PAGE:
“Our effort to recount votes in those states is not intended to help Hillary Clinton,” Stein wrote on her fundraising site for the recount, which received nearly $7.2 million by Tuesday. “These recounts are part of an election integrity movement to attempt to shine a light on just how untrustworthy the U.S. election system is.”

The three plaintiffs aren’t the first to call for a recount in Florida. Roque “Rocky” de la Fuente, a 2016 Reform Party candidate in the presidential election, vowed to pursue recounts in Nevada and Florida, citing election fraud and manipulation of electronic voter machines and ballots. Whether Trump decides to back any of these new recount efforts ahead of the approaching deadline, however, remains unknown and unlikely.

“[Trump’s] mentioned he wants to fix the rigged system,” Clint Curtis, the lawyer representing the three Florida voters, told Tallahassee Democrat’s Jeff Burlew. “This will give the opportunity to do that. If it were a normal politician, I’d say our chances are very slim. But it’s not a normal politician — it’s Donald Trump.”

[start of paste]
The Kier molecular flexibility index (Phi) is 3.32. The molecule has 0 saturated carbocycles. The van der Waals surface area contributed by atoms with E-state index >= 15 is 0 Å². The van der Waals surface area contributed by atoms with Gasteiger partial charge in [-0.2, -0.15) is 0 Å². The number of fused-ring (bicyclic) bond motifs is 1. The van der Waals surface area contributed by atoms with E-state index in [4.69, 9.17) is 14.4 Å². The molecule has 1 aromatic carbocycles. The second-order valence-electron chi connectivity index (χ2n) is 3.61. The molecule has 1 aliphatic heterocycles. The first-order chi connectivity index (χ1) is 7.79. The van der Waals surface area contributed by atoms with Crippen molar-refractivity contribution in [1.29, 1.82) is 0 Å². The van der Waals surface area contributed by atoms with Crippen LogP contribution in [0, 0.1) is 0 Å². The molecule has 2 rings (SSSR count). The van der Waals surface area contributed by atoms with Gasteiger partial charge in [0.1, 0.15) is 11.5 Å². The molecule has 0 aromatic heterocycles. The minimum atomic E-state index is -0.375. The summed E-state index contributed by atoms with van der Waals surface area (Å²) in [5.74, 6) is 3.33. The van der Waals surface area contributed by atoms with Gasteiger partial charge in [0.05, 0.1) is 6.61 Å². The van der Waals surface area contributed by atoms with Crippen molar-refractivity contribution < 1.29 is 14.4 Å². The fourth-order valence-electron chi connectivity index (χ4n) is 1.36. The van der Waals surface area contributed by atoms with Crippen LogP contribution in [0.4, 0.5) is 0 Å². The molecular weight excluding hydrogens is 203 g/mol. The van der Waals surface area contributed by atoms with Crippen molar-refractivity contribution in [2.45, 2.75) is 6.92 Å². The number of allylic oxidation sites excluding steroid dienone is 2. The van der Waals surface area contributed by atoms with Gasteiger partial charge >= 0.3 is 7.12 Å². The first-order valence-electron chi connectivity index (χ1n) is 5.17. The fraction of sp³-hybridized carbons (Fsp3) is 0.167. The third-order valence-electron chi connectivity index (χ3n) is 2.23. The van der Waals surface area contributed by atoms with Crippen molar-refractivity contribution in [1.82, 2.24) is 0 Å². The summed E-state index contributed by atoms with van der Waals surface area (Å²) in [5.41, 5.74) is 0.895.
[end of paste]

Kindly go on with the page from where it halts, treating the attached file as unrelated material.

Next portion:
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Posted by on December 6, 2016 in Second American Revolution

 

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Republican Elector Refuses to Vote For Trump

Seems like even lifelong Republicans can’t stand the idea of the Chump and his mental midgets getting control of the country. This OpEd from a Republican Elector from Texas.

Do the right thing, Electors! Reject the Chumph!

 

Why I Will Not Cast My Electoral Vote for Donald Trump

Image result for no trumpI am a Republican presidential elector, one of the 538 people asked to choose officially the president of the United States. Since the election, people have asked me to change my vote based on policy disagreements with Donald J. Trump. In some cases, they cite the popular vote difference. I do not think presidents-elect should be disqualified for policy disagreements. I do not think they should be disqualified because they won the Electoral College instead of the popular vote. However, now I am asked to cast a vote on Dec. 19 for someone who shows daily he is not qualified for the office.